Although the Act does not introduce the annual targets called for by environmental campaigners, a duty is imposed on the government to ensure that emissions remain within the levels set by each carbon budget. The government must also submit a report to Parliament after setting each carbon budget giving an indicative annual range of the amount of emissions expected for each year of the budget period.
What will happen if the target is not met?
In order to expose the government to some degree of scrutiny, a detailed annual report must be submitted to Parliament stating the levels of, and changes in, greenhouse gas emissions. However, the Act does not provide for any direct sanctions in the event of a failure to meet the 2050 target or to comply with any carbon budget.
A recent unsuccessful attempt by Friends of the Earth and Help the Aged to enforce (by means of judicial review) a statutory duty on the government to implement a fuel poverty strategy demonstrates the reluctance of the courts to require the government to take any specific action to enforce these types of statutory duties, particularly in the context of budgetary constraints.
The "net UK carbon account" and carbon offsetting
The reduction target and budgets will be measured by reference to the "net UK carbon account" which is the UK's net greenhouse gas emissions after any "carbon units" are accounted for under planned carbon accounting regulations.
The Act enables government to credit the net UK carbon account by acquiring units that represent reductions in emissions (eg, Certified Emissions Reductions generated by Clean Development Mechanism projects in developing countries), carbon units from capped schemes (eg, EU Emissions Trading Scheme Allowances), or carbon units representing the removal of greenhouse gas from the atmosphere. This is controversial as it enables units to be "imported" to meet the statutory targets rather than necessitating action within the UK.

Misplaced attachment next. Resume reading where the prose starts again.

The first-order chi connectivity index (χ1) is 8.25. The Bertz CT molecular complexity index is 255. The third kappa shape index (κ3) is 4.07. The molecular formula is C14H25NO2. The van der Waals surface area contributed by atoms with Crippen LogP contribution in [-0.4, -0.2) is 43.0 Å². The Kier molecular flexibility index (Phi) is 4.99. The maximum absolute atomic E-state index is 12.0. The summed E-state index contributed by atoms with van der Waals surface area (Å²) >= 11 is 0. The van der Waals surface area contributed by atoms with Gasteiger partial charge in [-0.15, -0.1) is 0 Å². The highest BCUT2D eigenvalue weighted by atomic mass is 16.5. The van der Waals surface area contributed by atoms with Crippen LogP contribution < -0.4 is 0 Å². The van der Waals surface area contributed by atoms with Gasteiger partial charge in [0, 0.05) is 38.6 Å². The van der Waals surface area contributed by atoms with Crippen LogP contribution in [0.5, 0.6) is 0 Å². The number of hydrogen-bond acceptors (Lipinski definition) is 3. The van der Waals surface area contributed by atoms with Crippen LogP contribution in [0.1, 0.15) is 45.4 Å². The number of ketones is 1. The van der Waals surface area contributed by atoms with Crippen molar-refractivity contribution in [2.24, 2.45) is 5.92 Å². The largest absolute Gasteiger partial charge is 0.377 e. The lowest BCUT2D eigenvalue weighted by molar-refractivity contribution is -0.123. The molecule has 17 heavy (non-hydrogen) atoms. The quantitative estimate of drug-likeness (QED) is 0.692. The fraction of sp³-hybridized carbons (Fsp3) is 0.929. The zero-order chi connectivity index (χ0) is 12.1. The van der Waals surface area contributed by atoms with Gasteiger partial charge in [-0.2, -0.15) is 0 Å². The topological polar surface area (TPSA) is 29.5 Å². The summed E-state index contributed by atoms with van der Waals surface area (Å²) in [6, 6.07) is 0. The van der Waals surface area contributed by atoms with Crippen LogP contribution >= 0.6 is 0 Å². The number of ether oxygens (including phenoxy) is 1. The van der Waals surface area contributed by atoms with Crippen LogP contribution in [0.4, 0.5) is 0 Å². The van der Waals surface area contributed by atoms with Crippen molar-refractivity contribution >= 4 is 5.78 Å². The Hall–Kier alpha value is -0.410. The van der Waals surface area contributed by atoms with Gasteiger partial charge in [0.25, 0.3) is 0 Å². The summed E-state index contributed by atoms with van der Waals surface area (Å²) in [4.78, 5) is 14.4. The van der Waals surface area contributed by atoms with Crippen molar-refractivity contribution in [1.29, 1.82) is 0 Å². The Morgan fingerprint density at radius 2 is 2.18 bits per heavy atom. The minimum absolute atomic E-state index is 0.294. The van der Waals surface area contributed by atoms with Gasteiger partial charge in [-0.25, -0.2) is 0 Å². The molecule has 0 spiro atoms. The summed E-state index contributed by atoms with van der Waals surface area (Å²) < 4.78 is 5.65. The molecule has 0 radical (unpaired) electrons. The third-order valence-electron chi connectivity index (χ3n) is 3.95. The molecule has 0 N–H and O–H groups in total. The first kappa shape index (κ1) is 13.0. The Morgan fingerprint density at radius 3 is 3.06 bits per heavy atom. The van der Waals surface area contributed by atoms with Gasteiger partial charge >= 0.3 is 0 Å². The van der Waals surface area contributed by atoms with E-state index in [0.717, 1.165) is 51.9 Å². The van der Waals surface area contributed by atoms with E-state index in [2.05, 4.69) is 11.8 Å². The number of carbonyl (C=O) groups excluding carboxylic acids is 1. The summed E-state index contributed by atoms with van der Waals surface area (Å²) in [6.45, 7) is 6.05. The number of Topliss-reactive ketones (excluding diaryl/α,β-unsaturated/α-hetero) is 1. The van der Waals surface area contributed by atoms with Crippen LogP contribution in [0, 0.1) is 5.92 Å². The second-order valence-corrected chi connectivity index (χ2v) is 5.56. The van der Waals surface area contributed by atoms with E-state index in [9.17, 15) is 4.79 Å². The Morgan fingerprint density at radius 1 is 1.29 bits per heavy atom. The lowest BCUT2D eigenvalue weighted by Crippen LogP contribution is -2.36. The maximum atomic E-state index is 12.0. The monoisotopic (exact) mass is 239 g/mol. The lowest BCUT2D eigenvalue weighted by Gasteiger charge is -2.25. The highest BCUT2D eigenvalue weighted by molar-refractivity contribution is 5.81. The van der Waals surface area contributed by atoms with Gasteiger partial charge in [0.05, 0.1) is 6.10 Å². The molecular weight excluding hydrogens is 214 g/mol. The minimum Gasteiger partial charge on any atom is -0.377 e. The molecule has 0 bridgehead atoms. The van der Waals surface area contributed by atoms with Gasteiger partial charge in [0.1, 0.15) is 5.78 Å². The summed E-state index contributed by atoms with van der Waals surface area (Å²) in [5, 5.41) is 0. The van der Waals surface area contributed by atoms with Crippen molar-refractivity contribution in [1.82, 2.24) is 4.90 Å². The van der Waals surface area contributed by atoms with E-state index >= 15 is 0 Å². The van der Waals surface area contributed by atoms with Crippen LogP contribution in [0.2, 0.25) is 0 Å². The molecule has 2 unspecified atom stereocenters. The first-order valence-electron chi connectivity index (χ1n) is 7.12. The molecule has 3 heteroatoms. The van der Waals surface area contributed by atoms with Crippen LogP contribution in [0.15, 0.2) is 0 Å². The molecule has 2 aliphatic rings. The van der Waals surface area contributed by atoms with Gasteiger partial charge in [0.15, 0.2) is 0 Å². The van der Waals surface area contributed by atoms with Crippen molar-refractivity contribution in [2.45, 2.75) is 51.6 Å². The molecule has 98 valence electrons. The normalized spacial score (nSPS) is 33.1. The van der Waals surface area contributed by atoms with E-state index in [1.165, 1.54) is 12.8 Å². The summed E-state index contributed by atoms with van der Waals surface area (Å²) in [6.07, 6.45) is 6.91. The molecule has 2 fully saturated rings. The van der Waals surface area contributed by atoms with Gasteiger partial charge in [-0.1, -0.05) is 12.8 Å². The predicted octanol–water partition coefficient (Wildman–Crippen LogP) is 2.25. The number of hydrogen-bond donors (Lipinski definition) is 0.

Shortly before it received Royal Assent, the Act was amended to include an obligation on the government to set a limit on the amount of carbon units that can be credited to the UK carbon account during each budget period. The limit for the budgetary period 2008-2012 must be set by 1 June 2009. This is broadly in line with recommendations in the CCC Report stating that the use of offset credits from outside Europe should be tightly controlled, particularly when such credits are used to meet the interim budget.
Trading Schemes and other measures
The Act provides the government with powers to establish emissions trading schemes by means of secondary legislation. These powers will be used to introduce the Carbon Reduction Commitment (CRC), a mandatory cap-and-trade scheme for large non-energy intensive organisations which is due to commence in 2010. The CRC will cover approximately 5,000 public and private organisations whose total half-hourly metered electricity use (measured against a 2008 baseline) is greater than 6,000 megawatt-hours. Draft regulations are due to be released for consultation in February 2009, although businesses that may be subject to the scheme are already taking action to verify their inclusion within the scheme and to plan their compliance.
The Act also extends the existing Carbon Emissions Reduction Target (CERT) - a scheme requiring energy suppliers to achieve targets for the promotion of reductions in emissions from domestic properties - to electricity generators. Further measures to reduce emissions include powers to introduce pilot financial incentive schemes for household waste, and powers to require a minimum charge for single-use carrier bags.